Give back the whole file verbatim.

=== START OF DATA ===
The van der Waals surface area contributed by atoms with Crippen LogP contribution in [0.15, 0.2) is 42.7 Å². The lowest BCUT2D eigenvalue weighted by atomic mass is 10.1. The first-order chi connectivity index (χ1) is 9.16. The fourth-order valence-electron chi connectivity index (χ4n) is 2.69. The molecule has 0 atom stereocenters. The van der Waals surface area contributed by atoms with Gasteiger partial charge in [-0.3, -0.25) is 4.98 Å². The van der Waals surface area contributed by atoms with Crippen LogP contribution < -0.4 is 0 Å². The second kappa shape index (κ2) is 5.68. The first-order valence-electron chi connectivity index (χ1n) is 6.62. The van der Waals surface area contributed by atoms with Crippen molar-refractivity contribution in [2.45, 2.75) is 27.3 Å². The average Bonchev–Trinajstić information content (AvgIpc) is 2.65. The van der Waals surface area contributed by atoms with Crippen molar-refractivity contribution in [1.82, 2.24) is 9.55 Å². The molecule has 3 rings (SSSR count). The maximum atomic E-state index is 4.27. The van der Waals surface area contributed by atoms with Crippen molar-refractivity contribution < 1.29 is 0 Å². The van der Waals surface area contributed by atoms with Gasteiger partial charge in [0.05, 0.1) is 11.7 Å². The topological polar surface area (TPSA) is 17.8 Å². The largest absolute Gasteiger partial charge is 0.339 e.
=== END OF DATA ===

The van der Waals surface area contributed by atoms with Crippen LogP contribution in [0.15, 0.2) is 42.7 Å². The lowest BCUT2D eigenvalue weighted by atomic mass is 10.1. The first-order chi connectivity index (χ1) is 9.16. The fourth-order valence-electron chi connectivity index (χ4n) is 2.69. The molecule has 0 atom stereocenters. The van der Waals surface area contributed by atoms with Gasteiger partial charge in [-0.3, -0.25) is 4.98 Å². The van der Waals surface area contributed by atoms with Crippen LogP contribution < -0.4 is 0 Å². The second kappa shape index (κ2) is 5.68. The first-order valence-electron chi connectivity index (χ1n) is 6.62. The van der Waals surface area contributed by atoms with Crippen molar-refractivity contribution in [2.45, 2.75) is 27.3 Å². The average Bonchev–Trinajstić information content (AvgIpc) is 2.65. The van der Waals surface area contributed by atoms with Crippen molar-refractivity contribution in [1.82, 2.24) is 9.55 Å². The molecule has 3 rings (SSSR count). The maximum atomic E-state index is 4.27. The van der Waals surface area contributed by atoms with Crippen molar-refractivity contribution < 1.29 is 0 Å². The van der Waals surface area contributed by atoms with Gasteiger partial charge in [0.05, 0.1) is 11.7 Å². The topological polar surface area (TPSA) is 17.8 Å². The largest absolute Gasteiger partial charge is 0.339 e.